Sometimes you really click with people. Sometimes a particular group will always seem to like you on first sight. Some do it with older people, some with the opposite gender, I do it with trees. What can I say? I’m a tree charmer.

     I’ll say “Hello” to a tree, and I’ll usually hear its voice, from deep within its flesh and emmananting from the very tips of its leaves and the wind that breathes through and around them, respond.

   “Hello, Keith, your tunic looks wonderful today.” they’ll say, or “Hi Keith, how’d you do on that test?” or “Good morning, Keith, the rain’s sure coming down, isn’t it?”

        I was born and raised in a remote rural town, so there have never been a shortage of trees for me to talk to. I’ve gotten to know so many of them that almost every tree in the forest knows who I am. I never had that many human friends (other children don’t hear the trees), but I’ve never really needed them. The trees have been better company than I could ever ask for (not to mention, people don’t like it when you climb them). Every day, when I have the chance, I’ll go off into the woods near my house, climb the trees, and talk to them.

     Trees are very interesting to talk to if you’re able to hear them. They’re far older than the children my age, and they know far more too. Some of the oaks in the forest are centuries old, and they remember everything that happens to them. I’ve found that oaks are a little more stern than the other trees, and much less fond of small talk (they hold grudges like you wouldn’t believe too). However, I’ve gotten into some deep philosophical discussions with the oaks, and when I needed help with some deep problem, they offered quite wise advise.

        The apple trees have been quite happy to give me their fruit, and I can always go to them when I’m unhappy. They’re great listeners, you know, and very compassionate. They always know how to make my feel better and how to resolve issues. If you ever learn how to talk to the trees, get an apple tree. They can be one of your greatest comforts in the world.

       There are also some cherry trees nearby. They’re good-natured too, but they’re also quite mischievous. They love to drop their fruit on my head if they know I won’t mind, and they tell me every joke they can possibly think of or have ever heard. Believe me when I say that cherry trees have a lot of jokes to tell. Some of them are funny, some not so much, but I enjoy the company of the cherry trees. I’ll sometimes spend hours sitting on a cherry tree’s branch, munching on its fruit, laughing at its jokes, pondering its riddles, and singing along with its ditties.

     The pine trees have never been the most interesting of folk, if I’m being honest. They’re a bit shallow, and don’t aspire or imagine all that much. What they lack in depth and imagination, however, they make up for in loyalty and memory. Some of my best friends are pines. They seem genuinely interested in everything I say to them (a bit surprising, considering their relative age/longevity), and they will remember every birthday, every joke, every story, every name, and anything else I’ll tell them. Sometimes they’ll advise me with stories of times I’ve long forgotten, and it’ll teach me more than any platitude or parable ever could’ve. Not to mention, in the winter, when the other trees go to sleep, the pines will still be wide awake and ready to talk as ever.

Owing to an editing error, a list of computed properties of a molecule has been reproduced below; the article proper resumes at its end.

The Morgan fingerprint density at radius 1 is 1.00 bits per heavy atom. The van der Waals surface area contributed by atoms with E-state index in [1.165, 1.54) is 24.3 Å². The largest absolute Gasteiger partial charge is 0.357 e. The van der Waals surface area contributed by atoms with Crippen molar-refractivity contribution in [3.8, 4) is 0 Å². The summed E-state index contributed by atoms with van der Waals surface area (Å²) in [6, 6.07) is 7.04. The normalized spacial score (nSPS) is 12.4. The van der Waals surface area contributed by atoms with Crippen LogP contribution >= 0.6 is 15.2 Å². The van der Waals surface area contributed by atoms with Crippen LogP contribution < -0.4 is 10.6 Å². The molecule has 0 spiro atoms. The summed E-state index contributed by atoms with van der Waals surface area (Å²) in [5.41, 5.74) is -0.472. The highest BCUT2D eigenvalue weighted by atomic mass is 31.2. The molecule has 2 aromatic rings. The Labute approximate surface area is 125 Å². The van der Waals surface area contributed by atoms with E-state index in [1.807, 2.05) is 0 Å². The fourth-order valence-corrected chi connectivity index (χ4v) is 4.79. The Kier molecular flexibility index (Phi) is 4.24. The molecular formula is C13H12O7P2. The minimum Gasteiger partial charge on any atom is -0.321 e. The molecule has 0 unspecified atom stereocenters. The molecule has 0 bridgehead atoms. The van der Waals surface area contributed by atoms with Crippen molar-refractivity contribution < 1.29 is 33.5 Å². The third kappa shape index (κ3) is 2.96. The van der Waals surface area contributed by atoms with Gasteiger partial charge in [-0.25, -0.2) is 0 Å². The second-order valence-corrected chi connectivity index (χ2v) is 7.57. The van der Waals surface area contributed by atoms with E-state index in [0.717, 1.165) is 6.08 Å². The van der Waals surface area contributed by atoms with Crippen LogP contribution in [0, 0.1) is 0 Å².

However, among all of my friends, there’s one tree in the forest that’s, for lack of a better word, different. It’s a beautiful tree, it’s almost as tall as the oaks, but with many low branches coming from the trunk. Its leaves have the most vivid hues in the autumn, and the liveliest greens in the spring. It casts a comforting shadow, and should be the one I would love to climb the most. However, there’s always a feeling when I see it that it doesn’t belong. I know it shouldn’t be here at all, but it is, regardless. It may have something to do with the fact that neither me nor my friends can identify its species or its age. We can’t even remember when, or how, it came here. Even the oldest trees can’t remember how it came to be in this forest.

      Up until recently, it never even spoke. However, it has spoken recently. I was walking in the forest when I saw it nearby. It made me slightly nervous, as always, but I tried to be friendly. Every time I’ve seen the tree, I’ve tried to greet it, and that day was no exception. When I called out to it though, I heard something come from the tree. It was a distant sound, something like music, but something like screams as well. I heard a single, low hum over the high scream-songs, and some vague susurrations throughout the whole thing. It didn’t seem to form anything coherent, but then, before going silent once again, the sounds grew much louder, and I heard all of those many sounds form one word.


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